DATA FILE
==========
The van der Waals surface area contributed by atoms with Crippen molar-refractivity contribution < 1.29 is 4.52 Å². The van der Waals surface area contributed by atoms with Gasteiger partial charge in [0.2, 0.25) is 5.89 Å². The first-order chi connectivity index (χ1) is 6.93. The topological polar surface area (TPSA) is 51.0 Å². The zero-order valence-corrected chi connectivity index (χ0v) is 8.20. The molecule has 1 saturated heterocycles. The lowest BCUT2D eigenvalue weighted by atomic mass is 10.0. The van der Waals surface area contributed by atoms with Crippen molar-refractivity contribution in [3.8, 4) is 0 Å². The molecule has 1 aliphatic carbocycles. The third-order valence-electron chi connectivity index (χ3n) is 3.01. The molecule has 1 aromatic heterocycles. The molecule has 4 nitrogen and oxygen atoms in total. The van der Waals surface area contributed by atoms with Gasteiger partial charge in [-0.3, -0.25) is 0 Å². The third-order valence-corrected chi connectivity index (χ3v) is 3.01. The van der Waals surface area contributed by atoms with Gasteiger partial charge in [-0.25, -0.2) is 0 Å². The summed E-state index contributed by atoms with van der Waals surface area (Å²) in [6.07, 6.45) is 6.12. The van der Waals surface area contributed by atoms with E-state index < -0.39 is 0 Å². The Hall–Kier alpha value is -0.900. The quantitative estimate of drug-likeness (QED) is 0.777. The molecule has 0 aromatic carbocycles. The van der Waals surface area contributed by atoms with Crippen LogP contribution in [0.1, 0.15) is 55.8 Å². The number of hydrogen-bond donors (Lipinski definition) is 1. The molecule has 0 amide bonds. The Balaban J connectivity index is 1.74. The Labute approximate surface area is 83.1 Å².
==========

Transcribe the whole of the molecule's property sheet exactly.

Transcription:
The van der Waals surface area contributed by atoms with Crippen molar-refractivity contribution < 1.29 is 4.52 Å². The van der Waals surface area contributed by atoms with Gasteiger partial charge in [0.2, 0.25) is 5.89 Å². The first-order chi connectivity index (χ1) is 6.93. The topological polar surface area (TPSA) is 51.0 Å². The zero-order valence-corrected chi connectivity index (χ0v) is 8.20. The molecule has 1 saturated heterocycles. The lowest BCUT2D eigenvalue weighted by atomic mass is 10.0. The van der Waals surface area contributed by atoms with Crippen molar-refractivity contribution in [3.8, 4) is 0 Å². The molecule has 1 aliphatic carbocycles. The third-order valence-electron chi connectivity index (χ3n) is 3.01. The molecule has 1 aromatic heterocycles. The molecule has 4 nitrogen and oxygen atoms in total. The van der Waals surface area contributed by atoms with Gasteiger partial charge in [-0.3, -0.25) is 0 Å². The third-order valence-corrected chi connectivity index (χ3v) is 3.01. The van der Waals surface area contributed by atoms with Gasteiger partial charge in [-0.25, -0.2) is 0 Å². The summed E-state index contributed by atoms with van der Waals surface area (Å²) in [6.07, 6.45) is 6.12. The van der Waals surface area contributed by atoms with E-state index < -0.39 is 0 Å². The Hall–Kier alpha value is -0.900. The quantitative estimate of drug-likeness (QED) is 0.777. The molecule has 0 aromatic carbocycles. The van der Waals surface area contributed by atoms with Crippen LogP contribution in [0.1, 0.15) is 55.8 Å². The number of hydrogen-bond donors (Lipinski definition) is 1. The molecule has 0 amide bonds. The Balaban J connectivity index is 1.74. The Labute approximate surface area is 83.1 Å².